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The History of Chocolate

Most of us think of chocolate as a sweet candy created during modern times, but actually, chocolate dates back to the ancient peoples of Mesoamerica who mixed ground cacao seeds with various seasonings to make a spicy, frothy drink. For these people, chocolate wasn't just a favourite food, it also played an important role in their religious and social lives.

The history of chocolate starts about 2,000 years ago when the tasty secret of the cacao (kah KOW) tree was discovered by ancient Maya, in the tropical rainforests of the Americas. The pods of this tree contain seeds that can be processed into chocolate. The Maya and their ancestors in Mesoamerica took the tree from the rainforest and grew it in their own backyards, where they harvested, fermented, roasted, and ground the seeds into a paste.

By 1400, the Aztec empire dominated a sizeable segment of Mesoamerica. The Aztecs traded with Maya and other peoples for cacao and often required that citizens and conquered peoples pay their tribute in cacao seeds, a form of Aztec money.

History of Chocolate

Chocolate also played a special role in both Maya and Aztec royal and religious events. Priests presented cacao seeds as offerings to the gods and served chocolate drinks during sacred ceremonies.

The history of chocolate in Europe came during the conquest of Mexico in 1521. The Spaniards recognized the value attached to cacao and observed the Aztec custom of drinking chocolate. Soon after, the Spanish began to ship cacao seeds back home, they doctored up the bitter brew with cinnamon and other spices and began sweetening it with sugar. They managed to keep their delicious drink a Spanish secret for almost 100 years before the rest of Europe discovered what they were missing, but then only those with money could afford to drink it as cacao and sugar were expensive imports. Eventually, to keep up with the demand for chocolate, Spain and many other European nations established colonial plantations for growing cacao and sugar.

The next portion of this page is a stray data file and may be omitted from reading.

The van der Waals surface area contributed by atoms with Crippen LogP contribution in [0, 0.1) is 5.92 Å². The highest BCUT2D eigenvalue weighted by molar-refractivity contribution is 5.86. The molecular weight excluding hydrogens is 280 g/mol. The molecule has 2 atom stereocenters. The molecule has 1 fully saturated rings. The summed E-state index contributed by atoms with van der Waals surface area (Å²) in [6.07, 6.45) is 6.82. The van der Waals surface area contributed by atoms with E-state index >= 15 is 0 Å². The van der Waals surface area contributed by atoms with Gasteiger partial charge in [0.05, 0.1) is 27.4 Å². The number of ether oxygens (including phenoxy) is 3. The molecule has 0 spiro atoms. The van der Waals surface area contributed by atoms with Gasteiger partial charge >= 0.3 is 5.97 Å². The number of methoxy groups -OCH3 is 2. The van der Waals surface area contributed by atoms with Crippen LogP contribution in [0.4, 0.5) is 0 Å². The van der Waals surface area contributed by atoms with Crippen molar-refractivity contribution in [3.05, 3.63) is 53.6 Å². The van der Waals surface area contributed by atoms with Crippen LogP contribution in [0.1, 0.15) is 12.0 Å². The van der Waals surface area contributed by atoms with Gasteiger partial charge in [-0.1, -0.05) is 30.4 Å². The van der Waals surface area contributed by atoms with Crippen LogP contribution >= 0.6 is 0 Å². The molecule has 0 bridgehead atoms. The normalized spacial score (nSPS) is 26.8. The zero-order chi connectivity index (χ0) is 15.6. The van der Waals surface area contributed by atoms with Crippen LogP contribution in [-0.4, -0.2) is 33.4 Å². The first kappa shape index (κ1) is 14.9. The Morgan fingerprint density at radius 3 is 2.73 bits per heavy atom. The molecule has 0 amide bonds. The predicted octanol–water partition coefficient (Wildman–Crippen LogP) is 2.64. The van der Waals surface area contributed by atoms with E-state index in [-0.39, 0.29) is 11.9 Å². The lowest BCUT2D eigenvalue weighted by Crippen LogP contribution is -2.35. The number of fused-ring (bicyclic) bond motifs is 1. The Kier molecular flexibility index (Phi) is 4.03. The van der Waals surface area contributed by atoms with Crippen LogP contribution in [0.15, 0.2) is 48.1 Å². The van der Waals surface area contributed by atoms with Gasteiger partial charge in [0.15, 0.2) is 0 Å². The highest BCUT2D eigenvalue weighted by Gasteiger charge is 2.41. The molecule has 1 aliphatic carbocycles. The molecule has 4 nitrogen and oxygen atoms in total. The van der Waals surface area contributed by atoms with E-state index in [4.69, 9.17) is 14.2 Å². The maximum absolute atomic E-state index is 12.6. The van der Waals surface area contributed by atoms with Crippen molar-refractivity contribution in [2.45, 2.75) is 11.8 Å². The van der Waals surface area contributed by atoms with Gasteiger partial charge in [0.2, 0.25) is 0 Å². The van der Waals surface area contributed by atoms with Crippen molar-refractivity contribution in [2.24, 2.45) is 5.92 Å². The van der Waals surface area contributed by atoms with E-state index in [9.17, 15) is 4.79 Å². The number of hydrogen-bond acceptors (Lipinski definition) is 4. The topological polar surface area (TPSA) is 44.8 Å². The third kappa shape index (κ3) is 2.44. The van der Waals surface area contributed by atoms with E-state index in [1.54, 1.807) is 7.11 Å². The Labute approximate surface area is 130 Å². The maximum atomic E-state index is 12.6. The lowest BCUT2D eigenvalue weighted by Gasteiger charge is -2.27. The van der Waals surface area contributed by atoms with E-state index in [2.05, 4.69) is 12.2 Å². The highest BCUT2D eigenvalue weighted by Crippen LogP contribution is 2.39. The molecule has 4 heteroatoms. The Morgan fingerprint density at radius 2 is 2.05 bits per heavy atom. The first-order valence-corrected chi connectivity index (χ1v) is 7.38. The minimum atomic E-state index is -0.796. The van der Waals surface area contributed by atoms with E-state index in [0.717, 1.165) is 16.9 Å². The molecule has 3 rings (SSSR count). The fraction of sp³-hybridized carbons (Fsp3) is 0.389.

For centuries, chocolate remained a handmade luxury sipped only by society's upper crust. But by the 1800s, mass production made solid chocolate candy affordable to a much broader public. The first European chocolate factory was setup in France in 1761 in the town of Bayonne. Exports at the time were limited to mainly Spain and Paris. The first hydraulic machine for crushing and mixing the chocolate paste was invented in 1778 and in 1819 the first steam-powered production plant was built.

Many famous chocolate companies today were founded as family run businesses in Europe such as Van Houten in the Netherlands in 1815, Menier in France in 1824, Cadbury and Rowntree in England; and Suchard, Nestlé, Lindt and Kohler in Switzerland.

After about 1850 the production of chocolate became a global business and production facilities were setup all around the world.

To meet the demands of today's global market, chocolate manufacturing relies on both ancient techniques in the field and new technologies in the factory.

 

 
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